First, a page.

October 17, 2019
Andrew Yang On Decriminalizing Opioids: 'Whatever We're Doing Right Now Is Not Working'

During Tuesday's Democratic presidential debate, candidate Andrew Yang voiced his support for decriminalizing opioids and safe injection sites to combat the United States' current drug crisis. In a post-debate interview with FOX News, Shannon Bream questioned Yang about whether his plan will be allowing addicts to continue down their self-destructive spiral "with no hope of recovery."

"The reality is that our communities are struggling with this right now, and the criminal law as deterrent is not working," he said.

"We have to face facts. Eight Americans are dying of drug overdoses every hour right now in this society, so whatever we're doing right now is not working."
The 44-year-old serial entrepreneur said that the government "had a hand in creating" the current opioid epidemic and suggested that addicts should not be suffering alone.

"And so saying it's on the individual to recover from addiction when we know these addictions are life-destroying — it's very, very hard to come back — we need to give people a fighting chance."

Yang ended the conversation by highlighting the success that other countries have had with similar decriminalization policies in reducing both the use and abuse of drugs as well as overdoses.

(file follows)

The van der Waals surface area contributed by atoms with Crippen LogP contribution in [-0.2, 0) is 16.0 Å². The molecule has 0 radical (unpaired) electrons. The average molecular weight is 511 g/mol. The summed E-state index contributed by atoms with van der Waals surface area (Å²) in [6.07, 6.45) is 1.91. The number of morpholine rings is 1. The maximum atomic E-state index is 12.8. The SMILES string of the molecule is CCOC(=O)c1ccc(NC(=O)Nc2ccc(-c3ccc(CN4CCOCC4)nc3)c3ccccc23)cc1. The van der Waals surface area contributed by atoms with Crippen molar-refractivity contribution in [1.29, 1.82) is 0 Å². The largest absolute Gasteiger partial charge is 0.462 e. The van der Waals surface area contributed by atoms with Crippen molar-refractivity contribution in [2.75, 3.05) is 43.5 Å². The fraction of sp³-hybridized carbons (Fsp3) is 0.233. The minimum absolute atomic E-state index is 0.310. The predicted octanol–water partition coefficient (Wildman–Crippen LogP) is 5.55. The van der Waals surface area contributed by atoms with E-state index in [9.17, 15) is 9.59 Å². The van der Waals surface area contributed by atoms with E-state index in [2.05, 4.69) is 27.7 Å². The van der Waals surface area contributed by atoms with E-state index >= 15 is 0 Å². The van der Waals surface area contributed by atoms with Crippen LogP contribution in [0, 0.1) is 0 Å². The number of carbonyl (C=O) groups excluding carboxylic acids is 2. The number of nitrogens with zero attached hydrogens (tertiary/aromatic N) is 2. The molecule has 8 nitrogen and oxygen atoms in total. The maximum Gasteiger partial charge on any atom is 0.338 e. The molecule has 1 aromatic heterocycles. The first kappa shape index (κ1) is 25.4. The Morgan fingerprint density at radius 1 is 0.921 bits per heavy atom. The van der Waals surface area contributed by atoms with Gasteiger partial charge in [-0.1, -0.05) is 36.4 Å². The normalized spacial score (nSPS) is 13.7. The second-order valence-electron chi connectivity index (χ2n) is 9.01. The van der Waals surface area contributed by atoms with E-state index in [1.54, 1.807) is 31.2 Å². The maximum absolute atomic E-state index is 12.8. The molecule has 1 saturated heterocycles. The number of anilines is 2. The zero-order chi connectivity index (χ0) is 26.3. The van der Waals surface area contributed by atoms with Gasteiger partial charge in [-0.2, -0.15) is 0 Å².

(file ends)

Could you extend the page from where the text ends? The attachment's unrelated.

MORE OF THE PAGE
Per NPR, Portugal's decriminalization policy has been successful because it treats addiction as a medical issue instead of a crime. Under the 2001 decriminalization law, drug dealers are still sent to prison. However, addicts that are caught with small amounts for personal use, less than a 10-day supply of any drug, are sent to counseling with government sociologists who then determine if they need medical treatment at a drug treatment center.

According to sociologist Nuno Capaz, treating addicts is cheaper than sending them to prison. Not only that, Portugal has seen an 85 percent drop in the overdose death rate since the decriminalization law. Portugal lost just 20 people to opioid overdoses last year — a number far less than the staggering 70,000 in the United States, The Hill reports.

In another post-debate interview, Yang was questioned about what voters are asking him about the impeachment inquiry into Donald Trump. Despite the issue taking up a reported 14 minutes of time during the debate, Yang suggests that he hasn't received any questions about the process since it began. According to Yang, voters are more interested in how politicians are going to improve their lives than the drama in Washington.

Yang is currently 7th in the polls and has qualified for the November debate, which has yet to receive an air date.